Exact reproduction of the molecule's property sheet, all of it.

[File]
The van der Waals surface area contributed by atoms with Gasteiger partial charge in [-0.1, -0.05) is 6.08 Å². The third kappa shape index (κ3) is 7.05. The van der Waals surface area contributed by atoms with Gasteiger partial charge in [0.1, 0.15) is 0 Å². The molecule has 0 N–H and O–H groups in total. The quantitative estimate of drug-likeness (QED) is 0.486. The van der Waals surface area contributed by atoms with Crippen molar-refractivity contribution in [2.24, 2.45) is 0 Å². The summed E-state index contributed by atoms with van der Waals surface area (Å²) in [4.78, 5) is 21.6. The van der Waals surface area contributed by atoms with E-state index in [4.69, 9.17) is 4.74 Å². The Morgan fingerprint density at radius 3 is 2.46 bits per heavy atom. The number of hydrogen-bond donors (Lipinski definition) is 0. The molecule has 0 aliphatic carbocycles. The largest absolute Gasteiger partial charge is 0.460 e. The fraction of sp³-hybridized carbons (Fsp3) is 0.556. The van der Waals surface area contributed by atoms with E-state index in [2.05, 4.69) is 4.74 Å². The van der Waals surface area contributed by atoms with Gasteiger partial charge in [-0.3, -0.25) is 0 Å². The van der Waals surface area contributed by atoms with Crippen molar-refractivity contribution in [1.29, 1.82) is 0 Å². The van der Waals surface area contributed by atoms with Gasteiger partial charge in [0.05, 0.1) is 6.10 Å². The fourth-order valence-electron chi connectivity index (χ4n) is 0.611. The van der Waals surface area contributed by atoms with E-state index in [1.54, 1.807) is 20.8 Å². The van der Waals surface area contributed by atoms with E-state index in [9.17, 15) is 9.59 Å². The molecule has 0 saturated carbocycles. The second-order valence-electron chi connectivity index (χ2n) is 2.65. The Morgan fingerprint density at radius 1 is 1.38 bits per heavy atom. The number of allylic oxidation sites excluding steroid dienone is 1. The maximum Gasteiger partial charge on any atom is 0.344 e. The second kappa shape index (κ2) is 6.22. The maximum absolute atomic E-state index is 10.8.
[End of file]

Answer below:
The van der Waals surface area contributed by atoms with Gasteiger partial charge in [-0.1, -0.05) is 6.08 Å². The third kappa shape index (κ3) is 7.05. The van der Waals surface area contributed by atoms with Gasteiger partial charge in [0.1, 0.15) is 0 Å². The molecule has 0 N–H and O–H groups in total. The quantitative estimate of drug-likeness (QED) is 0.486. The van der Waals surface area contributed by atoms with Crippen molar-refractivity contribution in [2.24, 2.45) is 0 Å². The summed E-state index contributed by atoms with van der Waals surface area (Å²) in [4.78, 5) is 21.6. The van der Waals surface area contributed by atoms with E-state index in [4.69, 9.17) is 4.74 Å². The Morgan fingerprint density at radius 3 is 2.46 bits per heavy atom. The number of hydrogen-bond donors (Lipinski definition) is 0. The molecule has 0 aliphatic carbocycles. The largest absolute Gasteiger partial charge is 0.460 e. The fraction of sp³-hybridized carbons (Fsp3) is 0.556. The van der Waals surface area contributed by atoms with E-state index in [2.05, 4.69) is 4.74 Å². The van der Waals surface area contributed by atoms with Gasteiger partial charge in [-0.3, -0.25) is 0 Å². The van der Waals surface area contributed by atoms with Crippen molar-refractivity contribution in [1.29, 1.82) is 0 Å². The van der Waals surface area contributed by atoms with Gasteiger partial charge in [0.05, 0.1) is 6.10 Å². The fourth-order valence-electron chi connectivity index (χ4n) is 0.611. The van der Waals surface area contributed by atoms with E-state index in [1.54, 1.807) is 20.8 Å². The van der Waals surface area contributed by atoms with E-state index in [9.17, 15) is 9.59 Å². The molecule has 0 saturated carbocycles. The second-order valence-electron chi connectivity index (χ2n) is 2.65. The Morgan fingerprint density at radius 1 is 1.38 bits per heavy atom. The number of allylic oxidation sites excluding steroid dienone is 1. The maximum Gasteiger partial charge on any atom is 0.344 e. The second kappa shape index (κ2) is 6.22. The maximum absolute atomic E-state index is 10.8.